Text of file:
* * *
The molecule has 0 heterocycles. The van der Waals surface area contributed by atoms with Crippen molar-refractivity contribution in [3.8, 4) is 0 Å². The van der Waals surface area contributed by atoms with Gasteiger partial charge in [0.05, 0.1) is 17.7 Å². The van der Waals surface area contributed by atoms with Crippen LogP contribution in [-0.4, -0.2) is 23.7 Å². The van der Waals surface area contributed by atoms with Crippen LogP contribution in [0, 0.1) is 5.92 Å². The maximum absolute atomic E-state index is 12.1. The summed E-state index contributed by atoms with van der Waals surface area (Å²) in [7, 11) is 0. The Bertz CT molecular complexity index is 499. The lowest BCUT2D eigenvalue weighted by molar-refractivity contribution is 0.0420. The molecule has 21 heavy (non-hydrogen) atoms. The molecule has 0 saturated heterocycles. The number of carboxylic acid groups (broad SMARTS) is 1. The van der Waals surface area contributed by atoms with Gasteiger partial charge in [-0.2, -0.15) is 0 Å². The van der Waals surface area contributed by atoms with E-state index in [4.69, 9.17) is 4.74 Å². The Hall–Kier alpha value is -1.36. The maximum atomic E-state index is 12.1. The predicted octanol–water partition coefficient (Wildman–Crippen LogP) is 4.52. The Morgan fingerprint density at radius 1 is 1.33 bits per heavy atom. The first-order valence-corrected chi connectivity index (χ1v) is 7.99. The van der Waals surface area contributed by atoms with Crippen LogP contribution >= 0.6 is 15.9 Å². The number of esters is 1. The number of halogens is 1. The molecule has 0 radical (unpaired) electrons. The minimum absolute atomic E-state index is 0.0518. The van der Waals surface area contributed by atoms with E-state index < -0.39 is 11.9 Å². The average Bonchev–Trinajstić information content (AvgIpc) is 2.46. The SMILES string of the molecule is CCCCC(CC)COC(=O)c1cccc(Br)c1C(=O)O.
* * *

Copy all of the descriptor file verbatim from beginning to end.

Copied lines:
The molecule has 0 heterocycles. The van der Waals surface area contributed by atoms with Crippen molar-refractivity contribution in [3.8, 4) is 0 Å². The van der Waals surface area contributed by atoms with Gasteiger partial charge in [0.05, 0.1) is 17.7 Å². The van der Waals surface area contributed by atoms with Crippen LogP contribution in [-0.4, -0.2) is 23.7 Å². The van der Waals surface area contributed by atoms with Crippen LogP contribution in [0, 0.1) is 5.92 Å². The maximum absolute atomic E-state index is 12.1. The summed E-state index contributed by atoms with van der Waals surface area (Å²) in [7, 11) is 0. The Bertz CT molecular complexity index is 499. The lowest BCUT2D eigenvalue weighted by molar-refractivity contribution is 0.0420. The molecule has 21 heavy (non-hydrogen) atoms. The molecule has 0 saturated heterocycles. The number of carboxylic acid groups (broad SMARTS) is 1. The van der Waals surface area contributed by atoms with Gasteiger partial charge in [-0.2, -0.15) is 0 Å². The van der Waals surface area contributed by atoms with E-state index in [4.69, 9.17) is 4.74 Å². The Hall–Kier alpha value is -1.36. The maximum atomic E-state index is 12.1. The predicted octanol–water partition coefficient (Wildman–Crippen LogP) is 4.52. The Morgan fingerprint density at radius 1 is 1.33 bits per heavy atom. The first-order valence-corrected chi connectivity index (χ1v) is 7.99. The van der Waals surface area contributed by atoms with Crippen LogP contribution >= 0.6 is 15.9 Å². The number of esters is 1. The number of halogens is 1. The molecule has 0 radical (unpaired) electrons. The minimum absolute atomic E-state index is 0.0518. The van der Waals surface area contributed by atoms with E-state index < -0.39 is 11.9 Å². The average Bonchev–Trinajstić information content (AvgIpc) is 2.46. The SMILES string of the molecule is CCCCC(CC)COC(=O)c1cccc(Br)c1C(=O)O.